17,361     (124 )     17,237       46,995             46,995                 64,232

Communications

    9,117     (398 )     8,719       49,616             49,616                 58,335

Selling and promotion

        (3 )     (3 )     51,186             51,186     4,536 (6)           55,719

Interest expense

                    26,251     (13,907 )     12,344                 12,344

Commissions and floor brokerage

                    17,975     4,075         22,050                 22,050

Other expenses

    27,062     (289 )     26,773       27,524     1,543         29,067     (4,536 )(6)           51,304
                                                                   

Total operating expenses

    197,980     (9,674 )     188,306       935,262     5,618   (13,907 )     926,973     (54,219 )     10,774       1,071,834

See accompanying Notes to Unaudited Pro Forma Consolidated Statement of Operations.

 

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BGC PARTNERS, INC.

UNAUDITED PRO FORMA CONSOLIDATED STATEMENT OF OPERATIONS—(Continued)

YEAR ENDED DECEMBER 31, 2007

(in thousands, except per share data)

 

    eSpeed     BGC Division   BGC Partners, Inc.  
    Historical
eSpeed
    Separation
from
Cantor (a)
    Adjusted
Pro Forma
eSpeed
Stand-
Alone
    Historical
BGC
Division
  Separation
from
Cantor (b)
    Debt
Restructuring
(c)
  Adjusted
Pro Forma
BGC Partners
Stand-Alone
  eSpeed and
BGC
Division
Eliminations
(d)
    Distributions
to Founding
Partners/
Minority
Interest
    Pro Forma
BGC Partners,
Inc.
 

(Loss) income before minority interest and income taxes

    (38,765 )     (6,297 )     (45,062 )     65,333     22,424     13,890     101,647     (21 )     (10,774 )     45,790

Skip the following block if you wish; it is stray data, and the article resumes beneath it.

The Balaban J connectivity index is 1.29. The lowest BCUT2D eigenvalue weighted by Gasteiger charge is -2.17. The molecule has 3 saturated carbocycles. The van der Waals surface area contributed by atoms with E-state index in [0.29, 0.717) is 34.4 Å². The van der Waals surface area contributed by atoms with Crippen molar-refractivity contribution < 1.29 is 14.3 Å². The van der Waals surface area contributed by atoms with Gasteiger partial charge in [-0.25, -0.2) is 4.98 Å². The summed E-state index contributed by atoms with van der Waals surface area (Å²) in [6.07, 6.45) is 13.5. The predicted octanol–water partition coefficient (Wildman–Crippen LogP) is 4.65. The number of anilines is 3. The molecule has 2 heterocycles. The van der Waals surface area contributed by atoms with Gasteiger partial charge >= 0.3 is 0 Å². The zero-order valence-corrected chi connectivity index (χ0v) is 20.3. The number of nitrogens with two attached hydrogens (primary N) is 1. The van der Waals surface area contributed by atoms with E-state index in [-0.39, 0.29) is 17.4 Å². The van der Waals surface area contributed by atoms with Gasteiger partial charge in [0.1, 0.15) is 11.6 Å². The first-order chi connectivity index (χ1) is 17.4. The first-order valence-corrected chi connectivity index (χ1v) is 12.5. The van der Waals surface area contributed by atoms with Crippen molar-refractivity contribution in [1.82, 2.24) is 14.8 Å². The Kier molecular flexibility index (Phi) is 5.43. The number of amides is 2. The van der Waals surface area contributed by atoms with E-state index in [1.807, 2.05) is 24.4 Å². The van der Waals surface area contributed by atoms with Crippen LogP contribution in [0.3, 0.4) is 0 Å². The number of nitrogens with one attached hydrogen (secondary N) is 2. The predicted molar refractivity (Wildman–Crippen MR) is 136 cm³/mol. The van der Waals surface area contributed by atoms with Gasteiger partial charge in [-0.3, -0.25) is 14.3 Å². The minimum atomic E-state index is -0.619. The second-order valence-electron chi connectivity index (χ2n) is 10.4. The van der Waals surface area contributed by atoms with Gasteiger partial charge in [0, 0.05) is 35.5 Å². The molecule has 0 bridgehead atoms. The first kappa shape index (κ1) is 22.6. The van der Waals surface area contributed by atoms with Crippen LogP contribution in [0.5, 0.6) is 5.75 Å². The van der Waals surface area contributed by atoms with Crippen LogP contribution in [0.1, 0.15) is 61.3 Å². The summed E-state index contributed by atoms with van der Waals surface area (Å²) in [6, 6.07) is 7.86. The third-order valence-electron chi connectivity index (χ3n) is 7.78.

Minority interest

                      2,373             2,373     (21 )(4)     16,161 (g)     18,513  

(Benefit) provision for income taxes

    (6,267 )           (6,267 )     14,691     896 (f)       15,587                 9,320  
                                                                       

Net (loss) income

    (32,498 )     (6,297 )     (38,795 )     48,269     21,528     13,890     83,687           (26,935 )     17,957  

Allocation of net income to founding partners holding units

                                            10,774       10,774  

Minority interest Cantor

                                            16,161       16,161  
                                                                       

Net (loss) income for fully diluted computation

  $ (32,498 )   $ (6,297 )   $ (38,795 )   $ 48,269   $ 21,528     13,890   $ 83,687   $     $     $ 44,892  
                                                                       

Per share data:

                   

Basic earnings per share

  $ (0.64 )                   $ 0.25  
                               

Fully diluted earnings per share

  $ (0.64 )                   $ 0.24  
                               

Basic weighted average shares of common stock outstanding

    50,466                       72,435 (h)

Stock options

                          934 (h)

Restricted stock units

                          222 (h)

BGC Holding units held by founding partners

                          44,821 (h)

BGC Holding units held by Cantor

                          67,070 (h)
                               

Fully diluted weighted average shares of common stock outstanding

    50,466                       185,482